The HERI Budget Overview 2018-19 summarises the main areas for investment in higher education for financial year 2018-19.

Research

The Government has invested $1.9 billion over 12 years as part of the National Collaborative Research Infrastructure Strategy (NCRIS). This helps secure Australia’s research future by supporting national research infrastructure (NRI).

This in addition to:

  • $259 million to support high performance computing and astronomy committed in 2017-18
  • $150 million per year (indexed) announced in 2015

For more information, you can email researchinfrastructure@dese.gov.au.

Students in Regional Australia

The Australian Government is increasing opportunities for higher education students in rural and regional areas by providing:

  • $28.2 million to expand the availability of sub-bachelor (including enabling) places
  • $16.7 million over four years to assist in the establishment and maintenance of up to 8 regional study hubs
  • $14 million to fully support an additional 500 Commonwealth supported bachelor places for students studying at regional study hubs

Meeting Rural Medical Education and Workforce Needs

The Australian Government is implementing strategies to increase the supply of medical graduates. This aims to expand opportunities for learning and training in rural Australia by:

  • Providing an Assessment Framework to evaluate proposals for new medical schools or campuses and/or medical Commonwealth supported places (CSPs) against key Government priorities
     
  • Evenly applying enrolment controls across all medical students, not just those in Government subsidised places. This will help align medical workforce supply with national health care needs.
     
  • Withholding around 2 per cent (up to 60 places) of existing commencing medical CSPs every 3 years. This places will be redistributed between universities through a competitive process, starting from 2021
    • The first redistribution round will prioritise regional medical students and integrated regional training
    • 30 of the 60 medical CSPs from the first redistribution round will be allocated to support a new rural medical school network in the Murray Darling region
    • Universities whose medical CSP allocations are reduced will be allowed a commensurate increase in their international full-fee paying medical enrolments
       
  • Establishing a series of full rural medical school programs in the Murray Darling region

Cost recovery

The Australian Government will move to full cost recovery for a number of key higher education services.

This is in line with the Australian Government Charging Framework, which requires that full cost recovery is generally expected from non-government recipients of government services.

To date, these services have not been compliant with the Charging Framework.

Tertiary Education Quality and Standards Agency (TEQSA)

A new charging model will be introduced to fully recover the cost of TEQSA 's regulatory activity, comprising:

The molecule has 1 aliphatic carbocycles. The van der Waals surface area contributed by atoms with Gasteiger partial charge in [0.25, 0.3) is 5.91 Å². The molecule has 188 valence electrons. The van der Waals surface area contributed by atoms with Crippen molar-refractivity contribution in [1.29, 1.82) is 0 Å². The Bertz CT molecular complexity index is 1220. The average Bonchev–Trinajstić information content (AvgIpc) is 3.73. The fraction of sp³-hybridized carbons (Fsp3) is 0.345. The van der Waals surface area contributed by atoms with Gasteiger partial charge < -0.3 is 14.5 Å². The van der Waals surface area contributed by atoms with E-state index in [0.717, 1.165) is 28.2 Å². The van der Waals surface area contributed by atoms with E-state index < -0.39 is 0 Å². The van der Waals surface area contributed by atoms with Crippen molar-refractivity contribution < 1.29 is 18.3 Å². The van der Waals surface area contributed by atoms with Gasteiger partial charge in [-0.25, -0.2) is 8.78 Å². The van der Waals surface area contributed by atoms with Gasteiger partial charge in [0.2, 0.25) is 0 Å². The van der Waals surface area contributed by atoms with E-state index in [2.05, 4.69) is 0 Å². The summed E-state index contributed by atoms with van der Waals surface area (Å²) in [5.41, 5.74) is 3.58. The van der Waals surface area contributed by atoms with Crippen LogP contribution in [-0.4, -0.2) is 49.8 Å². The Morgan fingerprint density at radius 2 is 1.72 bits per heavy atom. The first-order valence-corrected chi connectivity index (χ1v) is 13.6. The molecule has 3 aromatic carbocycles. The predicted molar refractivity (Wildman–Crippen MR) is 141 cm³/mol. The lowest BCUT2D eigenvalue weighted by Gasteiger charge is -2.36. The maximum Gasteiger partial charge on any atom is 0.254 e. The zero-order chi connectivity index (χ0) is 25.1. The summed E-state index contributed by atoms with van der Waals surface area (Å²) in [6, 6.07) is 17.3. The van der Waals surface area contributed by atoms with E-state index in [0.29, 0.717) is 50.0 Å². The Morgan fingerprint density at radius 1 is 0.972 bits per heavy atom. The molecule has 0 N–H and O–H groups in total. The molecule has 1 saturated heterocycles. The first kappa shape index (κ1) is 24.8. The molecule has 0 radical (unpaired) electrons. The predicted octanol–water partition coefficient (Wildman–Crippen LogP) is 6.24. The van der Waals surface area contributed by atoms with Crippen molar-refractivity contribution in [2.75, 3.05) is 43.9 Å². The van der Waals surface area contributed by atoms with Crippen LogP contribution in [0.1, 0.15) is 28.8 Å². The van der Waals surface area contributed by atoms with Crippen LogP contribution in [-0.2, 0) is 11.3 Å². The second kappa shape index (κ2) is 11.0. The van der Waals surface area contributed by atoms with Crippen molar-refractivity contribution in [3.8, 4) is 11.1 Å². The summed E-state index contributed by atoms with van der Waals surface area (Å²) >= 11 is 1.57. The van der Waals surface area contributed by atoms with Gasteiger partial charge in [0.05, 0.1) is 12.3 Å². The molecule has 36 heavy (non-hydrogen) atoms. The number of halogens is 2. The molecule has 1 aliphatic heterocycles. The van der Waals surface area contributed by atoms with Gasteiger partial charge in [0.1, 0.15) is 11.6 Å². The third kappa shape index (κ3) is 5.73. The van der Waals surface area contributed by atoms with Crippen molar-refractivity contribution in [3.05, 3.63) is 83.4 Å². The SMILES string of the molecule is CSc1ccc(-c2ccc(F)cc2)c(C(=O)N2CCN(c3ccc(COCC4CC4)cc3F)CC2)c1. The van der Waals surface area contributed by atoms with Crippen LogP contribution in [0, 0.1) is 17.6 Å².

• Increased application-based service fees to recover the full cost of regulatory assessment work; and
  • A new annual sector-wide levy that recovers all of TEQSA 's other regulatory monitoring, compliance and risk activities that have sector-wide focus and benefit.

Consultation with stakeholders will take place in the coming weeks, through a draft Cost Recovery Implementation Statement for TEQSA.

The cost recovery arrangements were announced in the 2018-19 Budget to be phased in over four years from 1 January 2019.

MYEFO 2019 Update: Implementation of the TEQSA cost recovery arrangements was deferred to 1 July 2020.

Further update: in the context of COVID-19 support measures, implementation of TEQSA cost recovery arrangements was further deferred to 1 July 2021.

HELP

There will be 2 new charges applied to the Higher Education sector to support regulatory activities to maintain the sustainability of the Higher Education Loan Program HELP program.

The new charges to be introduced on 1 January 2019 are:

  • A flat fee on applications from registered higher education providers seeking approval to offer FEE-HELP
  • An annual charge to all HECS-HELP and FEE-HELP providers based on their size

The new charging model will:

  • Increase application-based service fees to recover the full cost of regulatory assessment work
  • Introduce an annual sector-wide levy that recovers all of the Tertiary Education Quality and Standards Agency's other regulatory monitoring, compliance and risk activities that have sector-wide focus and benefit.
  • Be phased in over 4 years from 1 January 2020

To support regulatory activities for the Higher Education Loan Program (HELP) the following two charges were introduced on 1 January 2019:

  • A flat fee on applications from registered higher education providers seeking approval to offer FEE-HELP
  • An annual charge to all HECS-HELP and FEE-HELP providers based on their size

A draft Cost Recovery implementation Statement (CRIS) was released for consultation to the higher education sector on 31 October 2018.